KFC South Africa's Harvest initiative aims to change the way the quick service restaurant industry deals with surplus food in restaurants. This programme helps to reduce the volume of food dumped in landfills while combating climate change through the reduction of greenhouse emissions associated with food waste.
The Harvest programme sees just under 200 KFC restaurants repurposing what they do with surplus chicken and getting it to people that need it most. To date since 2015, KFC has donated approximately 326,058kgs of food, which has been converted into in excess of one million meals.
Surplus food is defined by KFC as food that is perfectly fit and safe for human consumption but is surplus in nature due to the standards and procedures that exist within its restaurants due to strict internal hold times. If cooked chicken has reached the internal holding time for sale to customers, they then remove the chicken and repurpose it into the Harvest programme.
Food wastage is not is not specific to Africa; it's a global problem. According to a recent study by the Boston Consulting Group (BCG), currently 1.6 billion tonnes of food, worth $1.2 trillion is thrown away or lost annually and could rise by almost a third by 2030, resulting in two billion tonnes binned.
A typical “low quality” meal consists of mostly mealie-meal, bread or rice, with very little animal protein or vegetables to provide nutrients. In South Africa, around 90% of overall waste is disposed of in landfills where it leads to the production of methane gas and carbon dioxide.
Through the partnership with Food Forward South Africa, participating restaurants distribute frozen surplus chicken to Food Forward who then give it to identified non-profit beneficiaries. Frozen surplus chicken is distributed by Digistics, KFC's transport partner, to Food Forward depots on weekly pick up schedules.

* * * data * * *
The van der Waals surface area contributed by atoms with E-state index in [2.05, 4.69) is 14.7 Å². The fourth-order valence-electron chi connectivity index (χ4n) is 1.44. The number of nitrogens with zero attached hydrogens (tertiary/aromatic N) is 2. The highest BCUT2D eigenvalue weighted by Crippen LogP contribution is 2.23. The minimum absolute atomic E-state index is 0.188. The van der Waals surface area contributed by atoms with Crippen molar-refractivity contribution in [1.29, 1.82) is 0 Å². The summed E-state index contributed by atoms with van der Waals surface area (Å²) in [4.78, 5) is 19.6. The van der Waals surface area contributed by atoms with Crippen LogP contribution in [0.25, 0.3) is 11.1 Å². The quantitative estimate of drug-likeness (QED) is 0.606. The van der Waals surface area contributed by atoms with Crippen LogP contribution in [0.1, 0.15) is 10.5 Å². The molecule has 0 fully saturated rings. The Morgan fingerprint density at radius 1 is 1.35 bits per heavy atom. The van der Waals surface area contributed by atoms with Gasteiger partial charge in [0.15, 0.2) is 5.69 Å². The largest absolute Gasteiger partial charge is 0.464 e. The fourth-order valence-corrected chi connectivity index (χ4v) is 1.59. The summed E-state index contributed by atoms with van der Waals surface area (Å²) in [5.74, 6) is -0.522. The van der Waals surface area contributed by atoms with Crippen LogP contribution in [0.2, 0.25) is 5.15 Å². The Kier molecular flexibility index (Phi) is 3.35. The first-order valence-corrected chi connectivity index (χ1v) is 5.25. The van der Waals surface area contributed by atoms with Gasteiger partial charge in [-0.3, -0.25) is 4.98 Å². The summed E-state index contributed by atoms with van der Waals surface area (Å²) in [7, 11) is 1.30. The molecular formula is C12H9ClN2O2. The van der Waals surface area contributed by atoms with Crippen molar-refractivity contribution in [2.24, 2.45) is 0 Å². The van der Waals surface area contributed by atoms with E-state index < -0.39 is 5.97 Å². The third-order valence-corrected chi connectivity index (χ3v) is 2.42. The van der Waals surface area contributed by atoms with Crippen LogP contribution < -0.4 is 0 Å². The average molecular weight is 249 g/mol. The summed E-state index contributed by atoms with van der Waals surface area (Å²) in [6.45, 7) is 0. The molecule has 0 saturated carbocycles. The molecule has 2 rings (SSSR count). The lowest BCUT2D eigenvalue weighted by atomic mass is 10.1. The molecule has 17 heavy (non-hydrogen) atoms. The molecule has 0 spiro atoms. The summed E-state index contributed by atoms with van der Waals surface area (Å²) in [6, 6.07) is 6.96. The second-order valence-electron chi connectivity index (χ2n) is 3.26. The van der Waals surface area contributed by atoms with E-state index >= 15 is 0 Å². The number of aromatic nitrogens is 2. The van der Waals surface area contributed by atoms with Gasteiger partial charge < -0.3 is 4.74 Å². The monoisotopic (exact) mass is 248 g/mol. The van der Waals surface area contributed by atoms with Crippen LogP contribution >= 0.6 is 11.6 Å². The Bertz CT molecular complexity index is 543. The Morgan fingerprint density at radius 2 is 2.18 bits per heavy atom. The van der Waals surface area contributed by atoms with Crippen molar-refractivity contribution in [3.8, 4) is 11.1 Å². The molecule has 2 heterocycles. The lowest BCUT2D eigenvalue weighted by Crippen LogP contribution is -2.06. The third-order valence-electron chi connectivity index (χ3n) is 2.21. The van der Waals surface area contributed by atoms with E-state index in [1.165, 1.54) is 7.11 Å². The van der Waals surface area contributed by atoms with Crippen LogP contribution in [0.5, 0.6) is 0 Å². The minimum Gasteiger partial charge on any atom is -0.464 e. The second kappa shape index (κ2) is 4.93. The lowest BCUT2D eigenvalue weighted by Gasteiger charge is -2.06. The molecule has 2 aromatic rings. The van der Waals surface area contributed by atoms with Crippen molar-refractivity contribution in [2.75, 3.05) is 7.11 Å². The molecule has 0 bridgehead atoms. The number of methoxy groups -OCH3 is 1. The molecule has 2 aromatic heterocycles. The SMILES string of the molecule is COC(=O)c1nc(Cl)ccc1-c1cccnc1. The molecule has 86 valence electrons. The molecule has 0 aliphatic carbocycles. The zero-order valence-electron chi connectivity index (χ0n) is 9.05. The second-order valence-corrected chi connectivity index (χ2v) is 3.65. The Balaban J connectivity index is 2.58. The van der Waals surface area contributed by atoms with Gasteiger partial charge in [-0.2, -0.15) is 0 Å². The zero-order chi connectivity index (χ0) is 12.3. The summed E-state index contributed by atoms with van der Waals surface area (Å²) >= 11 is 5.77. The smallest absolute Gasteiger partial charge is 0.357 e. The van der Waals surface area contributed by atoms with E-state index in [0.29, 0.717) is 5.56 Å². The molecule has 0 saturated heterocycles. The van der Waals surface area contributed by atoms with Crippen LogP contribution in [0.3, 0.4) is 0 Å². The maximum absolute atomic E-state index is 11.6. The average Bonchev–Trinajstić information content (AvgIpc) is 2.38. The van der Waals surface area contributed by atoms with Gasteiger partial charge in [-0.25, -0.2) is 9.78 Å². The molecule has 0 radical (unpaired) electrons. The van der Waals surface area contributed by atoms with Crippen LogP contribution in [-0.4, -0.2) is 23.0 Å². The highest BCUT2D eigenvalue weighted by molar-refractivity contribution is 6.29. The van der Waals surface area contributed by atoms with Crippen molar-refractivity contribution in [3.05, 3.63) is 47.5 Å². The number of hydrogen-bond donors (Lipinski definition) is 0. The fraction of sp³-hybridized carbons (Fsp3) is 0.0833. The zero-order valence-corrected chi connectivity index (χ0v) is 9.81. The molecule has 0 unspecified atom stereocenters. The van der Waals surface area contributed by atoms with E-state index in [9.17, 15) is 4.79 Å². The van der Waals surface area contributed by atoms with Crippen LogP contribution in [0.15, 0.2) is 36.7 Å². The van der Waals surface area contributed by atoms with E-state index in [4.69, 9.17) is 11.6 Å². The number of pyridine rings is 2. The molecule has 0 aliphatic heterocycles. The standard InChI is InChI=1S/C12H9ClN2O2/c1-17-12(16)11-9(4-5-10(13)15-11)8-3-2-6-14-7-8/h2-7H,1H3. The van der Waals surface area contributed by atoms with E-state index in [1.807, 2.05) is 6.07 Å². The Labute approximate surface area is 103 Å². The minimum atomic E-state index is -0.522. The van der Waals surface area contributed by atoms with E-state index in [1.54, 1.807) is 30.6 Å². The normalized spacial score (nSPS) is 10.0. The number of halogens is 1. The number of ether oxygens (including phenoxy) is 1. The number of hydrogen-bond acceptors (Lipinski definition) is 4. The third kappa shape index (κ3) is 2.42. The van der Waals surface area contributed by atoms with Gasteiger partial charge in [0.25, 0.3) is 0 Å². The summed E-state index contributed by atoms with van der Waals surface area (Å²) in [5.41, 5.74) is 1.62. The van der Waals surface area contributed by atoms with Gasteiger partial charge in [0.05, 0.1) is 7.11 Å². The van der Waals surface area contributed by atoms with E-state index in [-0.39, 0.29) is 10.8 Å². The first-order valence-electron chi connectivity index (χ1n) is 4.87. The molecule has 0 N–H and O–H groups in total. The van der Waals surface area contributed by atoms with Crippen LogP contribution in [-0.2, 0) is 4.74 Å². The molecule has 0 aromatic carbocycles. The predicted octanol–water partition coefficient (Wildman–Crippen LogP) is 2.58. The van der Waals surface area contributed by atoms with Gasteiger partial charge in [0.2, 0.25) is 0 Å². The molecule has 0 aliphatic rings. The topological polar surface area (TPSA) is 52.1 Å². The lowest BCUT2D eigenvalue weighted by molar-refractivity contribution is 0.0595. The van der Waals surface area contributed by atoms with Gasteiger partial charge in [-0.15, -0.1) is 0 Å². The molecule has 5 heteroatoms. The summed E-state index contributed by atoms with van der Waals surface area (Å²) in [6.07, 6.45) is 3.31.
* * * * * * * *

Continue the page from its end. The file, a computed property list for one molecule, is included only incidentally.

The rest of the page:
Beneficiaries then collect the food and prepare meals for people in need. In addition to the surplus frozen chicken in restaurants, KFC repurposes additional food and ingredients (kidney beans, tortillas, relish and rice) as part of the donation to complete their meals.
The environmental impact of this surplus food has resulted in approximately 221 tonnes of Co2 and 9,700 tonnes of Methane (Ch4) not being produced in landfills. Both gasses have a serious impact on the environment; in air quality, soil degradation and water quality.
“In 2015 we amended our business process to accommodate the surplus food programme which was key to ensuring the success of the programme whilst maintaining our rigorous internal food safety procedures in restaurants,” says Thabisa Mkhwanazi, public affairs director at KFC Africa. “We are so proud of the way our team members have immersed themselves in the spirit of championing the change by becoming part of the solution to reduce food waste in our business and in landfill while improving the well-being for most South Africans benefiting from this programme,” she adds.
Wayne Du Plessis from Food Forward comments: “We are excited about growing the partnership with KFC through their Harvest programme. It will allow us to increase access to edible nutritious food, including protein sources, to those who need it. KFC is a long-standing and valued partner of Food Forward SA and have made it their priority to address food insecurity at scale across South Africa.”
Source: Biz Community